Even further out of town, to Head Smashed In Buffalo Jump
Yesterday I drove 150km north, today I drove 190km south to a special place called Head Smashed In. It is an ancient buffalo jump, where the Blackfoot First Nations developed a distinct way of life for over 6000 years. This is such a magical place. No wonder it’s a UNESCO world heritage site.
In the autumn, when the buffalo were fat from the summer grasses, the Blackfoot would hide under wolf and elk hides and stampede the herd over the jump.
At the bottom of the jump would be a temporary camp for butchering and preserving and using every single piece of the animal.
Every animal was mercifully killed, because it was believed that any animal left alive would tell the rest about the jump and the animals would be wiser and stop the stampede.
Here at Head Smashed In is a spring for fresh water, a river near by, trees for firewood, plenty of wild berries, like saskatoons and chokecherries, and herbs and roots for medicine.
This way of life seems to be so idyllic to me. I’m sure there were hardships. The winters were brutal and the demand on the people to preserve enough to survive must have been tremendous. But these grass lands are magic. This lovely, rich land and great open skies are so welcoming here in the summer that if I had to go back in time I’d happily be Blackfoot in an Alberta summer.
These prairies are so beautiful and the wide skies are mesmerizing. The crickets are singing and asking me to stay a little longer. I gather up a small bundle of sage to take home. It’s strong medicine.
So glad you found a special place to visit. Absolutely magical!
Hi Michelle, it was a very strange feeling for me, the empathy I felt for the people in complete odds with the sympathy for the animals. But I loved it. 🙂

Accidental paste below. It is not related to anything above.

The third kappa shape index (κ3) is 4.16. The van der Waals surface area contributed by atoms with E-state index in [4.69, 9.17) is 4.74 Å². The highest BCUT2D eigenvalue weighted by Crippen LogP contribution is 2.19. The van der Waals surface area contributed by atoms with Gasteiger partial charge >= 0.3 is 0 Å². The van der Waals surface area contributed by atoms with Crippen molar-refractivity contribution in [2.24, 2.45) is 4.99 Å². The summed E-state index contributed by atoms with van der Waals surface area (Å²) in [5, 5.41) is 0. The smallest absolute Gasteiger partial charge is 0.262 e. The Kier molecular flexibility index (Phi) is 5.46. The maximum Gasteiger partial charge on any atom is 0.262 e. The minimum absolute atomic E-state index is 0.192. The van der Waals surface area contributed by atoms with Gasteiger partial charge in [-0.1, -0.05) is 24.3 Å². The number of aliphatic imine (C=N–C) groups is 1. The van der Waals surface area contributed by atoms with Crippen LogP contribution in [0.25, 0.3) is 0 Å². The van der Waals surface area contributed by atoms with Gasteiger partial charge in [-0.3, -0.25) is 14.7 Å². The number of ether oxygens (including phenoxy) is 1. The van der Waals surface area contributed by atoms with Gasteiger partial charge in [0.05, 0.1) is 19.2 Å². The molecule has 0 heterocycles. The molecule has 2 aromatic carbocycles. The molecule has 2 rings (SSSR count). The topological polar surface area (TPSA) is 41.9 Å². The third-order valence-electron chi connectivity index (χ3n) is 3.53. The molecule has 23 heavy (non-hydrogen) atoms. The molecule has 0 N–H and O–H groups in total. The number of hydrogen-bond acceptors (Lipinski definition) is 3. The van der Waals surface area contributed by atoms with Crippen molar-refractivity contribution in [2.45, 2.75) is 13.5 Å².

I have to think about this one although the strong survive and the need for food conquers all. Thanks for sharing! Who knew!! If I told you where I drove yesterday you would laugh. it was kind of like a slaughter : )
Oh no Kathryn, now I have to know what you were up to. So
stalking youchecking out your blog. 🙂
What do you mean??? Please?
Kathryn, now I’d dying with curiosity to find out where you drove to yesterday. Tell me, tell me! 🙂
The natives sure were creative in figuring out the stampede and jump with the buffalo. All the history and spirits from such a place would effect most people, I’m sure.
Hi Judith, isn’t it amazing? 🙂
i think UNESCO is a fabulous organization .. preserving places like this (and Provins in France among others) makes it possible for us to see how life was once lived .. thank you for sharing your visit and all this interesting info!
Me too Daryl. I studied HSI Buffalo Jump but haven’t seen it. I’m so glad I made the trek. 🙂
I was a little worried about you when I read the title…:-) The Native Americans have always fascinated me. Spent several summers in the Southwest. Can completely relate to your thoughts on the pureness of their existence and they didn’t have to worry about hardwood floors! 🙂 Sorry, did I mention that? I meant to say, open skies are wonderful…
Lol Sara, You’re just evil…but I love you! 🙂
Great shot of the Alberta wild rose, Veronica. I was born in Alberta, and although I love BC enough to live here now, those prairie scenes and wild rose get me every time. Going there next week, myself – new grandchild to visit you know 😉 I’m hoping all the road repairs will be in order by then. Thanks for the sneak peek.
Hi Karen, you must miss the wild roses and Alberta’s most beautiful grasslands. I love BC too but there’s something so special about those prairie dogs and grasses. Good luck with your visit. I hope you get thru easily and have the most fantastic time with your grandbabies. 🙂 Hugs.
What a magical place. I would love to visit Canada some day. I do hope your floor saga ends soon! Juliex
Me too Julie, me too. 🙂